I was listening to a well-executed, soulful country album that shall go unnamed earlier this week. I should have loved it — right in my genre wheelhouse — but I couldn’t get into it. It was too… easy. Consistent to the point of rote. I thought about it while listening to Crimes on a run later in the week. In the quiet moments after “Rats And Rats And Rats For Candy” ended, I remember taking a deep breath and appreciating the silence, like you would after taking the last bite of an amazing meal or barely avoiding a car crash. It felt like I’d just been through something. That’s what was missing from the country album — the feeling something vital is happening that’s going to change me in some way. And as harsh as The Blood Brothers can sound to my admittedly noise-averse ears, I love that they made this statement in this way. The W years spawned a lot of protest music. One album I’ve been going back to is The Flaming Lips’ At War With The Mystics, and while I love it, it feels like a dark picture painted with bright colors. Crimes, on the other hand, captures the concentrated, righteous anger I felt during that time. W’s decisions had (and still have) violent, bloody, disastrous consequences, and if that’s not worth screaming about, I don’t know what is.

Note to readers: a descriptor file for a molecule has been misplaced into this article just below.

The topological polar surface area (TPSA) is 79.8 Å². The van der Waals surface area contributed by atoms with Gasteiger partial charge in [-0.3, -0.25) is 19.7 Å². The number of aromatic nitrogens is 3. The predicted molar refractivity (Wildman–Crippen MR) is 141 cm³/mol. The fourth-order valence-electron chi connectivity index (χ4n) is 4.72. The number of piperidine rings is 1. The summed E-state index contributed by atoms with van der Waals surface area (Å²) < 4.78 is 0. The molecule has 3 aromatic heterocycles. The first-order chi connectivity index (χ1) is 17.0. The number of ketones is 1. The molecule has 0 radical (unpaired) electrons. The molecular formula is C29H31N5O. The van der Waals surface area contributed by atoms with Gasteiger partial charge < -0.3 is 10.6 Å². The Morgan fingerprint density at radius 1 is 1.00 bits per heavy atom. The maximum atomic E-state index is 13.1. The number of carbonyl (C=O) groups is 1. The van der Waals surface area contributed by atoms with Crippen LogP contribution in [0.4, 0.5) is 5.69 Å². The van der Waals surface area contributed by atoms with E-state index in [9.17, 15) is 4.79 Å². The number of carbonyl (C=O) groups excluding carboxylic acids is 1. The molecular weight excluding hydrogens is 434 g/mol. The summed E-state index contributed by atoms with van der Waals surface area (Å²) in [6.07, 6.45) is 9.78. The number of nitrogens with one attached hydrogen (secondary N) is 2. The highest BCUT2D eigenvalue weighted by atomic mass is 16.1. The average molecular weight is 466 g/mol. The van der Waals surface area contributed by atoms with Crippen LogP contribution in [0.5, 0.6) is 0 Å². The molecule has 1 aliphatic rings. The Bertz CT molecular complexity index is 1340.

Blood Brothers’ Crimes is not a sit-down-and-enjoy-your-coffee-on-a-Monday-morning kind of record. Or maybe it is. It’s just the thing to wake you up and get your day started with a bang. Crimes is chaotic and comes out of the gate at 100 mph. It refuses to stick with one way of presenting a song and that keeps the listener engaged through the whole record — although I did have to listen to “Peacock Skeleton With Crooked Feathers” a few times because it quickly became my favorite track on the record.